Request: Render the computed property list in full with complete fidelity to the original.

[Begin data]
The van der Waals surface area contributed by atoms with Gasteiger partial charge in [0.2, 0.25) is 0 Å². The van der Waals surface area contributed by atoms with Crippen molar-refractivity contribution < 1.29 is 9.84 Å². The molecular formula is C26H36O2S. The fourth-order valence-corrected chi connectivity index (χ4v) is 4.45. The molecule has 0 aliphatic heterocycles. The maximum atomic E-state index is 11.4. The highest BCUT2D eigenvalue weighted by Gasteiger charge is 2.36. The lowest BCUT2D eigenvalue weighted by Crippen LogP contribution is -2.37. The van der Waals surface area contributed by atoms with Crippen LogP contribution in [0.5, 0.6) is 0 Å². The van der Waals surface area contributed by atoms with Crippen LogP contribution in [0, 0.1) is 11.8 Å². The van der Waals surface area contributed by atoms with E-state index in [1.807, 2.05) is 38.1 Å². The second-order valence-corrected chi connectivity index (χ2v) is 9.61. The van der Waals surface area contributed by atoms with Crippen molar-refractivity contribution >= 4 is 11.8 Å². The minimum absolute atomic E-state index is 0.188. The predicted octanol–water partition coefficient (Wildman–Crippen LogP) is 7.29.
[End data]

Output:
The van der Waals surface area contributed by atoms with Gasteiger partial charge in [0.2, 0.25) is 0 Å². The van der Waals surface area contributed by atoms with Crippen molar-refractivity contribution < 1.29 is 9.84 Å². The molecular formula is C26H36O2S. The fourth-order valence-corrected chi connectivity index (χ4v) is 4.45. The molecule has 0 aliphatic heterocycles. The maximum atomic E-state index is 11.4. The highest BCUT2D eigenvalue weighted by Gasteiger charge is 2.36. The lowest BCUT2D eigenvalue weighted by Crippen LogP contribution is -2.37. The van der Waals surface area contributed by atoms with Crippen LogP contribution in [0.5, 0.6) is 0 Å². The van der Waals surface area contributed by atoms with Crippen LogP contribution in [0, 0.1) is 11.8 Å². The van der Waals surface area contributed by atoms with E-state index in [1.807, 2.05) is 38.1 Å². The second-order valence-corrected chi connectivity index (χ2v) is 9.61. The van der Waals surface area contributed by atoms with Crippen molar-refractivity contribution >= 4 is 11.8 Å². The minimum absolute atomic E-state index is 0.188. The predicted octanol–water partition coefficient (Wildman–Crippen LogP) is 7.29.